“It would give me great pleasure to do so,” Francis Markrute said. And he looked down so that Lord Tancred should not see the joy in his eyes.
Then they shook hands most heartily, and the newly made fiance said good-night, with the happy assurance in his ears that he might claim his bride in time to be back from a week’s honeymoon for the Glastonbury shoot.
When he had gone Francis Markrute’s first act was to sit down and write a four-figure check for the Cripple Children’s Hospital: he believed in thankofferings. Then he rubbed his hands softly together as he went up to his bed.
Then Lord Tancred left the house in Park Lane he did not go on to the supper party at the Savoy he had promised to attend. That sort of affair had bored him, now for several years. Instead, he drove straight back to his rooms in St. James’ Street, and, getting comfortably into his pet chair, he steadily set himself to think. He had acted upon a mad impulse; he knew that and did not argue with himself about it, or regret it. Some force stronger than anything he had hitherto known had compelled him to come to the decision. And what would his future life be like with this strange woman? That could not be exactly guessed. That it would contain scenes of the greatest excitement he did not doubt. She would in all cases look the part. His mother herself—the Lady Tancred, daughter of the late and sister of the present Duke of Glastonbury—could not move with more dignity: a thought which reminded him that he had better write to his parent and inform her of his intended step. He thought of all the women he had loved—or imagined he had loved—since he left Eton. The two affairs which had convulsed him during his second year at Oxford were perhaps the most serious; the Laura Highford, his last episode, was fortunately over and had always been rather tiresome. In any case none of those ladies of the world—or other world—had any reasons to reproach him, and he was free and happy. And if he wished to put down a large stake on the card of marriage he was answerable to no one.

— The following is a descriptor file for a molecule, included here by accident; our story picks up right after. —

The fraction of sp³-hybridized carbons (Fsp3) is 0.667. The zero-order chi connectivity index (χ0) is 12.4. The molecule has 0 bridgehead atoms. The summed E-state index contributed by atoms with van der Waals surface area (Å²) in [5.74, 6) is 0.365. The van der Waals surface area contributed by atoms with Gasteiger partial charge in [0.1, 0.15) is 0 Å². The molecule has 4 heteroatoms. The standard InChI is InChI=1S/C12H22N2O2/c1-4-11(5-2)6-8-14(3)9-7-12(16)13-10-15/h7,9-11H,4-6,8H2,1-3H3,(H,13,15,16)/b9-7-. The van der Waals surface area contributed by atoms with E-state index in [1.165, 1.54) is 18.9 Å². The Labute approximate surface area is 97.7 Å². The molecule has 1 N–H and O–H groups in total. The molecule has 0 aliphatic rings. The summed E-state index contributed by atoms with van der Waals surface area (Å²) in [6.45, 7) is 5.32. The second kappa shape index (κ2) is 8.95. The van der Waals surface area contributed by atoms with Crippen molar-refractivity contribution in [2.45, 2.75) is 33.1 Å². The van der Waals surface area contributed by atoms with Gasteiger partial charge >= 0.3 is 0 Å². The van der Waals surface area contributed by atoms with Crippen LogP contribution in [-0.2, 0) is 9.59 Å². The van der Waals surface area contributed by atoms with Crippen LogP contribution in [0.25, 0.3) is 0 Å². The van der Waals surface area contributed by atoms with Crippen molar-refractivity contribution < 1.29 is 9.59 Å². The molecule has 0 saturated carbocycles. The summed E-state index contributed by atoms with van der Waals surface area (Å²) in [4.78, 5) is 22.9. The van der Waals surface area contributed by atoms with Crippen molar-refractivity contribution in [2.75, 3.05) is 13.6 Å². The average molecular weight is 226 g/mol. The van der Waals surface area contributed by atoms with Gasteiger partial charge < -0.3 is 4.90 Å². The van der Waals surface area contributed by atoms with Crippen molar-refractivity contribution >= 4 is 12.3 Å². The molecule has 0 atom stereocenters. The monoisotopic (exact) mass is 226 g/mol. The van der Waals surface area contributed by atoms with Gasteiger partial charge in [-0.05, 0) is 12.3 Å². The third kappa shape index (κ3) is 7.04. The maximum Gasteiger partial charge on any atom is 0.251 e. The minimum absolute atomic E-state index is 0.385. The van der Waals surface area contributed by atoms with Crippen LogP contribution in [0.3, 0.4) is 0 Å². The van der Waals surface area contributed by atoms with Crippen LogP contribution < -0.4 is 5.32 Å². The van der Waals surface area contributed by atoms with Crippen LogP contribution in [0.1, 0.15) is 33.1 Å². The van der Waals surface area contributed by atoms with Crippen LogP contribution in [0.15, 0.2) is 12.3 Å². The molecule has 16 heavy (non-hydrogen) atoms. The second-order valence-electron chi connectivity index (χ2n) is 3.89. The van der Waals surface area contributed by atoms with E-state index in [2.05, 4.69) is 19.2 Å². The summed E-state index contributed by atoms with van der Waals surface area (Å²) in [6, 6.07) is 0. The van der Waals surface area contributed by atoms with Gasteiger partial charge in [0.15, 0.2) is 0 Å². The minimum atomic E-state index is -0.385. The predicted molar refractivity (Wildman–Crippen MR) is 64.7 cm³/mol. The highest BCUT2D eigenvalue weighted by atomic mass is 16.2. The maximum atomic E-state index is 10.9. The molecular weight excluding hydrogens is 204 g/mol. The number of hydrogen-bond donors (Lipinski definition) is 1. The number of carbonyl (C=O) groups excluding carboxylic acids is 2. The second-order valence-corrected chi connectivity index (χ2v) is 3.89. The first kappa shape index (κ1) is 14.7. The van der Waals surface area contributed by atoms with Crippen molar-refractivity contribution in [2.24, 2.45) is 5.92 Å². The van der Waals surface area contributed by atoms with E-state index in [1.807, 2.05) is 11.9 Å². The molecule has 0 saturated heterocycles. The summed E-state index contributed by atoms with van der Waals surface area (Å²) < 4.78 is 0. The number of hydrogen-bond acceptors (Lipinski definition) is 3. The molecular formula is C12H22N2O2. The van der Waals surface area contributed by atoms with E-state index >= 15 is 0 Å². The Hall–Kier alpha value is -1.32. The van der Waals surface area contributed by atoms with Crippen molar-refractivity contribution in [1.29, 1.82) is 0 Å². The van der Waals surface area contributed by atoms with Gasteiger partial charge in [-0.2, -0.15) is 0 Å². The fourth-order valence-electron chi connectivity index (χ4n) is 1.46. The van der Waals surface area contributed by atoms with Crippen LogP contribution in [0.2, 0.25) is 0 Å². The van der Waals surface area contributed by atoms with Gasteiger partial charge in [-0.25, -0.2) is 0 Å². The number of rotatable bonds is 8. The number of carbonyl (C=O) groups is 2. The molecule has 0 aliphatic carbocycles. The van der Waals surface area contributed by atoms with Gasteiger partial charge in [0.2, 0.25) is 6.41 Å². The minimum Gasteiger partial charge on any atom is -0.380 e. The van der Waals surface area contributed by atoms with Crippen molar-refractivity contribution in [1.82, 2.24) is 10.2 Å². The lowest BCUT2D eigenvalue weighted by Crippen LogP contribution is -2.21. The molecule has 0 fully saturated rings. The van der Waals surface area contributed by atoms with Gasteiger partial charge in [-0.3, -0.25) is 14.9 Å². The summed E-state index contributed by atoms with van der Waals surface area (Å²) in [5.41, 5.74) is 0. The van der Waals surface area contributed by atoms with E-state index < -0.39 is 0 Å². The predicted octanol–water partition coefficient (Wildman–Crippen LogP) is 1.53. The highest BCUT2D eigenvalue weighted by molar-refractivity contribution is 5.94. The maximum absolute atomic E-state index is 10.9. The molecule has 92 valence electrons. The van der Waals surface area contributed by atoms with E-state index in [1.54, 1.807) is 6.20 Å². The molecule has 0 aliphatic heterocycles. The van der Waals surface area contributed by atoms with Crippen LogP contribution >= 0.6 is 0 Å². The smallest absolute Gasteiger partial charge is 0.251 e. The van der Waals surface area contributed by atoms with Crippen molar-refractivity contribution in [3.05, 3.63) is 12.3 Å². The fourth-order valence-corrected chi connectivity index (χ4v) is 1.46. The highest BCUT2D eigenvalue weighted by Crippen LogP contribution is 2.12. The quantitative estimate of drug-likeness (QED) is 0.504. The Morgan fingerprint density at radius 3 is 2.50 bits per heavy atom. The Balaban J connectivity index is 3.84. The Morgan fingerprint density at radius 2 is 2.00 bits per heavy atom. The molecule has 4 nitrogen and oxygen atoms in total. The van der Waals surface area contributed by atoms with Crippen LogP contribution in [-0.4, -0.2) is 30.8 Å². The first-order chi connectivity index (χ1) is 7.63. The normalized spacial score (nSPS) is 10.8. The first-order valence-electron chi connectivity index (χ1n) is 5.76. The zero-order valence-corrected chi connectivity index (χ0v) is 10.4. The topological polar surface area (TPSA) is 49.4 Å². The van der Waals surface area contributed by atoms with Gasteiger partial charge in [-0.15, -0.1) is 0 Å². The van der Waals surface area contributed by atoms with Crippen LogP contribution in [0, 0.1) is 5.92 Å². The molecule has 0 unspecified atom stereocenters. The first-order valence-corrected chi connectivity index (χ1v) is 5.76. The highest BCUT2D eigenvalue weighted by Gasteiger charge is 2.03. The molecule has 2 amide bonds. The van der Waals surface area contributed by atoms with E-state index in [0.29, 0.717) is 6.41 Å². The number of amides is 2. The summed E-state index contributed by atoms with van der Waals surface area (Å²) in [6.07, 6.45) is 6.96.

During the last eight hundred years, ever since Amaury Guiscard of that house of Hauteville whose daring deeds gave sovereigns to half Europe, had come over with his Duke William, and had been rewarded by the gift of the Wrayth lands—seized from the Saxons—his descendants had periodically done madly adventurous things. Perhaps the quality was coming out in him!
Then he thought of his lady, personally, and not of the extraordinariness of his action. She was exasperatingly attractive. How delicious it would be when he had persuaded her to talk to him, taught her to love him, because she certainly must love him—some day! It was rather cold-blooded of her to be willing to marry him, a stranger; but he was not going to permit himself to dwell upon that. She could